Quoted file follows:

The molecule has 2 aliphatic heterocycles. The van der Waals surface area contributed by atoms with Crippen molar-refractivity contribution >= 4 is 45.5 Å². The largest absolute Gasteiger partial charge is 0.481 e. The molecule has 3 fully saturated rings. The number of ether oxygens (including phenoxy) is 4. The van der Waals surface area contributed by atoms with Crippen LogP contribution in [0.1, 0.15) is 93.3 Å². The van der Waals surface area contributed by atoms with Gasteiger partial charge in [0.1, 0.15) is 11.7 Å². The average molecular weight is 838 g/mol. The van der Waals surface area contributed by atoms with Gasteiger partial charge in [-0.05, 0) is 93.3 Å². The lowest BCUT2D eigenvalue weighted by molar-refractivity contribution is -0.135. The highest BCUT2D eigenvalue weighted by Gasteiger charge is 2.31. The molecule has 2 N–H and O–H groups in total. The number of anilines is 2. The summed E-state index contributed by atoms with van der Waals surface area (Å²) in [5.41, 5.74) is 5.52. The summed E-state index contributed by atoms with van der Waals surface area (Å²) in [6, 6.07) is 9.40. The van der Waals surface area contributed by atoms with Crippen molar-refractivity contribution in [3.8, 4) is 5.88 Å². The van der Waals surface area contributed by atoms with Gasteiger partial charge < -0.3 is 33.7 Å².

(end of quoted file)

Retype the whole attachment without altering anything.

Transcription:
The molecule has 2 aliphatic heterocycles. The van der Waals surface area contributed by atoms with Crippen molar-refractivity contribution >= 4 is 45.5 Å². The largest absolute Gasteiger partial charge is 0.481 e. The molecule has 3 fully saturated rings. The number of ether oxygens (including phenoxy) is 4. The van der Waals surface area contributed by atoms with Crippen LogP contribution in [0.1, 0.15) is 93.3 Å². The van der Waals surface area contributed by atoms with Gasteiger partial charge in [0.1, 0.15) is 11.7 Å². The average molecular weight is 838 g/mol. The van der Waals surface area contributed by atoms with Gasteiger partial charge in [-0.05, 0) is 93.3 Å². The lowest BCUT2D eigenvalue weighted by molar-refractivity contribution is -0.135. The highest BCUT2D eigenvalue weighted by Gasteiger charge is 2.31. The molecule has 2 N–H and O–H groups in total. The number of anilines is 2. The summed E-state index contributed by atoms with van der Waals surface area (Å²) in [5.41, 5.74) is 5.52. The summed E-state index contributed by atoms with van der Waals surface area (Å²) in [6, 6.07) is 9.40. The van der Waals surface area contributed by atoms with Crippen molar-refractivity contribution in [3.8, 4) is 5.88 Å². The van der Waals surface area contributed by atoms with Gasteiger partial charge < -0.3 is 33.7 Å².